Do I need a technical cofounder?


4

I am in the very early stages of my first startup. I am not technical so I was wondering if getting a technical cofounder should be my first step or if I can go it alone with just my idea at first? I was considering hiring a developer for the just beta version or just a front end application so I have something to pitch besides just a hypothetical idea. My startup is a new music sharing program. And if I can go it alone at first when should I bring a tech cofounder on board?

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asked Jul 29 '12 at 06:23
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Peter
21 points
  • There is no way to get any sort of useful answer to this without more information. Are you tech? Can you build the product yourself? Do you have money you can pay to get it built? etc. – Joel Friedlaender 5 years ago
  • I updated my question. No I am not tech, I definitely cannot build it myself. I can pay to get a very rough version built (cheaply) – Peter 5 years ago
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5 Answers


3

You should get a technical co-founder. You are wanting to run a software business, you really are going to need someone that understands software well.

Otherwise you are at risk of wasting plenty of money trying to get it built (it's hard to manage a software project, that's why so many fail).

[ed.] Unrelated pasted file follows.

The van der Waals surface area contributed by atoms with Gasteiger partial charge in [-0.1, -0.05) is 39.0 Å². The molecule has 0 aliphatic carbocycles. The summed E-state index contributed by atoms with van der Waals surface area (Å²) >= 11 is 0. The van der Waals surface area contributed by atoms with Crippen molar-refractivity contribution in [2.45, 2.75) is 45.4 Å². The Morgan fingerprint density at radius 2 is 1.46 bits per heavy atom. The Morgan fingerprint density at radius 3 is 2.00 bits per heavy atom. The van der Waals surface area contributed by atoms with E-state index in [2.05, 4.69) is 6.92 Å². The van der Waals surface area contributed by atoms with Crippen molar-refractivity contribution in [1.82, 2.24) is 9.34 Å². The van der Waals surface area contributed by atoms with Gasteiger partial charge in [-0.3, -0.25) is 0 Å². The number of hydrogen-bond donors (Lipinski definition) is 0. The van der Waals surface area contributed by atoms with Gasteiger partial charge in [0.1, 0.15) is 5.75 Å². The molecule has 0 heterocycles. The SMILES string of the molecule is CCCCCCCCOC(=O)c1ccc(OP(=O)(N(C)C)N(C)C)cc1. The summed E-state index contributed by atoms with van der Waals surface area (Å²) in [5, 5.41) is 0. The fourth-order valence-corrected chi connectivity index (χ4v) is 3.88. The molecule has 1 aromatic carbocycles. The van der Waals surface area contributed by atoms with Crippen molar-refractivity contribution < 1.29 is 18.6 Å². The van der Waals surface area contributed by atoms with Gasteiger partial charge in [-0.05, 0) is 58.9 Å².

Having a successful software business isn't easy, and that's for people that really know software. I wouldn't make it even harder on yourself and try to do it with a disadvantage. Get someone on board that compliments your weaknesses and strengths.

answered Jul 30 '12 at 10:25
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Joel Friedlaender
5,007 points
  • + 1 for so many reasons. Consider getting a co-founder a test - you need to be able to convince at least him/her that your idea is worth implementing, but also vet it for feasibility. The pros and cons list on this thread to me looks like a clear win for a tech co-founder Vs. a hired programmer. Half of all new businesses fail within 1st year, an even higher rate of startups with a single founder fail. – Webbie 5 years ago
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3

The real question is hired gun techie vs. co-founder techie.

Both have pros and cons. You need to calculate them well and make a decision.

Hired Gun Techie: pros : cheaper than co-founder, does not own share of your company, fixed price for hours of work.

cons : may lack passion, treat you as "a job", may quit at any moment for someone paying $25 more an hour, leaving you with halfbaked goods that may prove a challenge for someone to pick up and continue, may be throw-away work that cost you top dollars.

co-founder Techie: pros : owns a part of your company, will more likely have commitment to see it done and succeed. has the know how to get it done, technically. May work for shares vs. getting paid from the get go.

cons : you give up a part of your company for him/her. If it doesn't work out between you two, separation may be costly, painful, "bloody" and can bring down your company/idea.

answered Jul 31 '12 at 01:32
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Ron M.
4,224 points

3

Verify whether there is a there there.

Ideas are worthless - execution is what matters. And by execution, it doesn't mean launching a site. It typically means finding an opportunity, doing enough research to determine how large the opportunity is, and then validating as much as you can before doing any heavy lifting (read major code development). Many times it doesn't even require code.